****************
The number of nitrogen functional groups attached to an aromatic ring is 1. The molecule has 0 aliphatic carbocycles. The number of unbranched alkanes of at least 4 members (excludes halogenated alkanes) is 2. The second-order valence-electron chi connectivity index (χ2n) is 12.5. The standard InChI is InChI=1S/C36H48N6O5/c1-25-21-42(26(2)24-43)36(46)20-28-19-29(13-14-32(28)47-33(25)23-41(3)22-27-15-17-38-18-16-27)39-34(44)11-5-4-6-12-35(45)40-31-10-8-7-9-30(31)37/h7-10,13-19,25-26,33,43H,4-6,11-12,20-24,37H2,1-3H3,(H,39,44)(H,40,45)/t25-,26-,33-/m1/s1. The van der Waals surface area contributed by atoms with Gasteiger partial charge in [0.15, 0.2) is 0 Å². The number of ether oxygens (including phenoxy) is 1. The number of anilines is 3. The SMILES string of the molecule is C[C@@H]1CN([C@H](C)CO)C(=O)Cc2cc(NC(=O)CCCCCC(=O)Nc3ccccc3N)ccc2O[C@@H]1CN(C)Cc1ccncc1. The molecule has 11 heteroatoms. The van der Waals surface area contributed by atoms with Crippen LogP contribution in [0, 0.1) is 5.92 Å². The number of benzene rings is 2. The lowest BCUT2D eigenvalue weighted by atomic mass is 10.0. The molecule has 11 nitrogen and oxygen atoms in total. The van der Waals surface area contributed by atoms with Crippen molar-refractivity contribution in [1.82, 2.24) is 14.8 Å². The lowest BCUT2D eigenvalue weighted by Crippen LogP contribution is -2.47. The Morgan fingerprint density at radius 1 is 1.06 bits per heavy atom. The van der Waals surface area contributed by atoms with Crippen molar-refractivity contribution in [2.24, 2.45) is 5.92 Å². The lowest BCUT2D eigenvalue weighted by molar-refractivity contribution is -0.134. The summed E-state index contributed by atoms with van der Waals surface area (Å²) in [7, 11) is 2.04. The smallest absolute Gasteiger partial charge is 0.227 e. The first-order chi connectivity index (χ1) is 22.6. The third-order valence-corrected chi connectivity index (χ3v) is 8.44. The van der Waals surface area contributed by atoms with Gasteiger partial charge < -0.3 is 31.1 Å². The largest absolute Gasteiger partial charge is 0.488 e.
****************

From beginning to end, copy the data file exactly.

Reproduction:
The number of nitrogen functional groups attached to an aromatic ring is 1. The molecule has 0 aliphatic carbocycles. The number of unbranched alkanes of at least 4 members (excludes halogenated alkanes) is 2. The second-order valence-electron chi connectivity index (χ2n) is 12.5. The standard InChI is InChI=1S/C36H48N6O5/c1-25-21-42(26(2)24-43)36(46)20-28-19-29(13-14-32(28)47-33(25)23-41(3)22-27-15-17-38-18-16-27)39-34(44)11-5-4-6-12-35(45)40-31-10-8-7-9-30(31)37/h7-10,13-19,25-26,33,43H,4-6,11-12,20-24,37H2,1-3H3,(H,39,44)(H,40,45)/t25-,26-,33-/m1/s1. The van der Waals surface area contributed by atoms with Gasteiger partial charge in [0.15, 0.2) is 0 Å². The number of ether oxygens (including phenoxy) is 1. The number of anilines is 3. The SMILES string of the molecule is C[C@@H]1CN([C@H](C)CO)C(=O)Cc2cc(NC(=O)CCCCCC(=O)Nc3ccccc3N)ccc2O[C@@H]1CN(C)Cc1ccncc1. The molecule has 11 heteroatoms. The van der Waals surface area contributed by atoms with Crippen LogP contribution in [0, 0.1) is 5.92 Å². The number of benzene rings is 2. The lowest BCUT2D eigenvalue weighted by atomic mass is 10.0. The molecule has 11 nitrogen and oxygen atoms in total. The van der Waals surface area contributed by atoms with Crippen molar-refractivity contribution in [1.82, 2.24) is 14.8 Å². The lowest BCUT2D eigenvalue weighted by Crippen LogP contribution is -2.47. The Morgan fingerprint density at radius 1 is 1.06 bits per heavy atom. The van der Waals surface area contributed by atoms with Crippen molar-refractivity contribution in [2.24, 2.45) is 5.92 Å². The lowest BCUT2D eigenvalue weighted by molar-refractivity contribution is -0.134. The summed E-state index contributed by atoms with van der Waals surface area (Å²) in [7, 11) is 2.04. The smallest absolute Gasteiger partial charge is 0.227 e. The first-order chi connectivity index (χ1) is 22.6. The third-order valence-corrected chi connectivity index (χ3v) is 8.44. The van der Waals surface area contributed by atoms with Gasteiger partial charge < -0.3 is 31.1 Å². The largest absolute Gasteiger partial charge is 0.488 e.